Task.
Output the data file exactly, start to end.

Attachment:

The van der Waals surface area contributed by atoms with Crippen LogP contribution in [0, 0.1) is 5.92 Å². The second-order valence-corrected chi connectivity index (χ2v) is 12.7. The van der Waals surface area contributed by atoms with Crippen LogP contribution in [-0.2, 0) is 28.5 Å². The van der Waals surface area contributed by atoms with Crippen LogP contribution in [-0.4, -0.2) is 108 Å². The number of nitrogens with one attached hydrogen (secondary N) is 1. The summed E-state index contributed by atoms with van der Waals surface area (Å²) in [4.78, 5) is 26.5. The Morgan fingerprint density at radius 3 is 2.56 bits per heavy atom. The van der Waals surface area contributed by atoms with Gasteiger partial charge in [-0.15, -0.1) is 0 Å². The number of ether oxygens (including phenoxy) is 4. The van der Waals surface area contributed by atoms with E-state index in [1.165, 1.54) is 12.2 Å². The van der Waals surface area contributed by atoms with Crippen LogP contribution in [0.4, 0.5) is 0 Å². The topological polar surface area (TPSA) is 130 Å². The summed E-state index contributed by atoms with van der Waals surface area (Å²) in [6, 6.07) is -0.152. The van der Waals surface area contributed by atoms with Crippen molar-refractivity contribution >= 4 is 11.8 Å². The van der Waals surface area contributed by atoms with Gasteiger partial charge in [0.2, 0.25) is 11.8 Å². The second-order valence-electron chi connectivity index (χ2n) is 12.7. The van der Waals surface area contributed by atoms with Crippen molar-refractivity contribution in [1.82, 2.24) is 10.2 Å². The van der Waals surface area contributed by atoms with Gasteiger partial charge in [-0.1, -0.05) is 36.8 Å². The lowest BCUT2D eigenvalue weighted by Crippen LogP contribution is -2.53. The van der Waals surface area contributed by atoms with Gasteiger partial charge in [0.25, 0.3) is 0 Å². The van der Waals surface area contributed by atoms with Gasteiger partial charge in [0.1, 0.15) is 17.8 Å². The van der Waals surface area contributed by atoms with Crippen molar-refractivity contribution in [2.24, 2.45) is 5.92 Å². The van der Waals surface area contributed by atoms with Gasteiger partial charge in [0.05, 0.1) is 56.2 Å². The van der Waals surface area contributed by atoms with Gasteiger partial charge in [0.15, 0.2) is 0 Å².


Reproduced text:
The van der Waals surface area contributed by atoms with Crippen LogP contribution in [0, 0.1) is 5.92 Å². The second-order valence-corrected chi connectivity index (χ2v) is 12.7. The van der Waals surface area contributed by atoms with Crippen LogP contribution in [-0.2, 0) is 28.5 Å². The van der Waals surface area contributed by atoms with Crippen LogP contribution in [-0.4, -0.2) is 108 Å². The number of nitrogens with one attached hydrogen (secondary N) is 1. The summed E-state index contributed by atoms with van der Waals surface area (Å²) in [4.78, 5) is 26.5. The Morgan fingerprint density at radius 3 is 2.56 bits per heavy atom. The van der Waals surface area contributed by atoms with Gasteiger partial charge in [-0.15, -0.1) is 0 Å². The number of ether oxygens (including phenoxy) is 4. The van der Waals surface area contributed by atoms with E-state index in [1.165, 1.54) is 12.2 Å². The van der Waals surface area contributed by atoms with Crippen LogP contribution in [0.4, 0.5) is 0 Å². The topological polar surface area (TPSA) is 130 Å². The summed E-state index contributed by atoms with van der Waals surface area (Å²) in [6, 6.07) is -0.152. The van der Waals surface area contributed by atoms with Crippen molar-refractivity contribution >= 4 is 11.8 Å². The van der Waals surface area contributed by atoms with Gasteiger partial charge in [0.2, 0.25) is 11.8 Å². The second-order valence-electron chi connectivity index (χ2n) is 12.7. The van der Waals surface area contributed by atoms with Crippen molar-refractivity contribution in [1.82, 2.24) is 10.2 Å². The van der Waals surface area contributed by atoms with Gasteiger partial charge in [-0.1, -0.05) is 36.8 Å². The lowest BCUT2D eigenvalue weighted by Crippen LogP contribution is -2.53. The van der Waals surface area contributed by atoms with Gasteiger partial charge in [0.25, 0.3) is 0 Å². The van der Waals surface area contributed by atoms with Gasteiger partial charge in [0.1, 0.15) is 17.8 Å². The van der Waals surface area contributed by atoms with Crippen molar-refractivity contribution in [2.24, 2.45) is 5.92 Å². The van der Waals surface area contributed by atoms with Gasteiger partial charge in [0.05, 0.1) is 56.2 Å². The van der Waals surface area contributed by atoms with Gasteiger partial charge in [0.15, 0.2) is 0 Å².